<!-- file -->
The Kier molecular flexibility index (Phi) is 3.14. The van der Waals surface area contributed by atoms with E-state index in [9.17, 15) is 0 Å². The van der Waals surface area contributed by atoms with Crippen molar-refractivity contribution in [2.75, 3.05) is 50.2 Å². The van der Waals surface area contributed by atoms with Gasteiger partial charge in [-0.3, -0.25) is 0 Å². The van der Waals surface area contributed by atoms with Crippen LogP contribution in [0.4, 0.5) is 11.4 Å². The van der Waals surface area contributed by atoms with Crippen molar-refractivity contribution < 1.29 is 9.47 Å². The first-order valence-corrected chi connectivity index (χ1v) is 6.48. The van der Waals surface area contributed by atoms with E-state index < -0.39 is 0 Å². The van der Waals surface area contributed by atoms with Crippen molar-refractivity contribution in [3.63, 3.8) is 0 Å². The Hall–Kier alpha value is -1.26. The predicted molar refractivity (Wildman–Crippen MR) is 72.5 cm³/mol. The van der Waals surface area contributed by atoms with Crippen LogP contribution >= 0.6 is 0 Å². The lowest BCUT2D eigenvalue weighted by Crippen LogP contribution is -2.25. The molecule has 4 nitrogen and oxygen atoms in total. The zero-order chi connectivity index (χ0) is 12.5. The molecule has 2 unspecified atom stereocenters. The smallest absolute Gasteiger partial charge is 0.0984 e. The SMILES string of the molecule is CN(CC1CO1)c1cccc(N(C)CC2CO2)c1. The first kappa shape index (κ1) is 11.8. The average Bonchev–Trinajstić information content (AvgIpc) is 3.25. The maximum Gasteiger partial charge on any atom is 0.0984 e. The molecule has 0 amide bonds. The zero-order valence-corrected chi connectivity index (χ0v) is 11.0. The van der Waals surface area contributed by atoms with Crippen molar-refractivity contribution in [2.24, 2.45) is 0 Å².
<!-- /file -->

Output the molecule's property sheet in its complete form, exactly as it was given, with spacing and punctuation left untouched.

The Kier molecular flexibility index (Phi) is 3.14. The van der Waals surface area contributed by atoms with E-state index in [9.17, 15) is 0 Å². The van der Waals surface area contributed by atoms with Crippen molar-refractivity contribution in [2.75, 3.05) is 50.2 Å². The van der Waals surface area contributed by atoms with Gasteiger partial charge in [-0.3, -0.25) is 0 Å². The van der Waals surface area contributed by atoms with Crippen LogP contribution in [0.4, 0.5) is 11.4 Å². The van der Waals surface area contributed by atoms with Crippen molar-refractivity contribution < 1.29 is 9.47 Å². The first-order valence-corrected chi connectivity index (χ1v) is 6.48. The van der Waals surface area contributed by atoms with E-state index < -0.39 is 0 Å². The van der Waals surface area contributed by atoms with Crippen molar-refractivity contribution in [3.63, 3.8) is 0 Å². The Hall–Kier alpha value is -1.26. The predicted molar refractivity (Wildman–Crippen MR) is 72.5 cm³/mol. The van der Waals surface area contributed by atoms with Crippen LogP contribution >= 0.6 is 0 Å². The lowest BCUT2D eigenvalue weighted by Crippen LogP contribution is -2.25. The molecule has 4 nitrogen and oxygen atoms in total. The zero-order chi connectivity index (χ0) is 12.5. The molecule has 2 unspecified atom stereocenters. The smallest absolute Gasteiger partial charge is 0.0984 e. The SMILES string of the molecule is CN(CC1CO1)c1cccc(N(C)CC2CO2)c1. The first kappa shape index (κ1) is 11.8. The average Bonchev–Trinajstić information content (AvgIpc) is 3.25. The maximum Gasteiger partial charge on any atom is 0.0984 e. The molecule has 0 amide bonds. The zero-order valence-corrected chi connectivity index (χ0v) is 11.0. The van der Waals surface area contributed by atoms with Crippen molar-refractivity contribution in [2.24, 2.45) is 0 Å².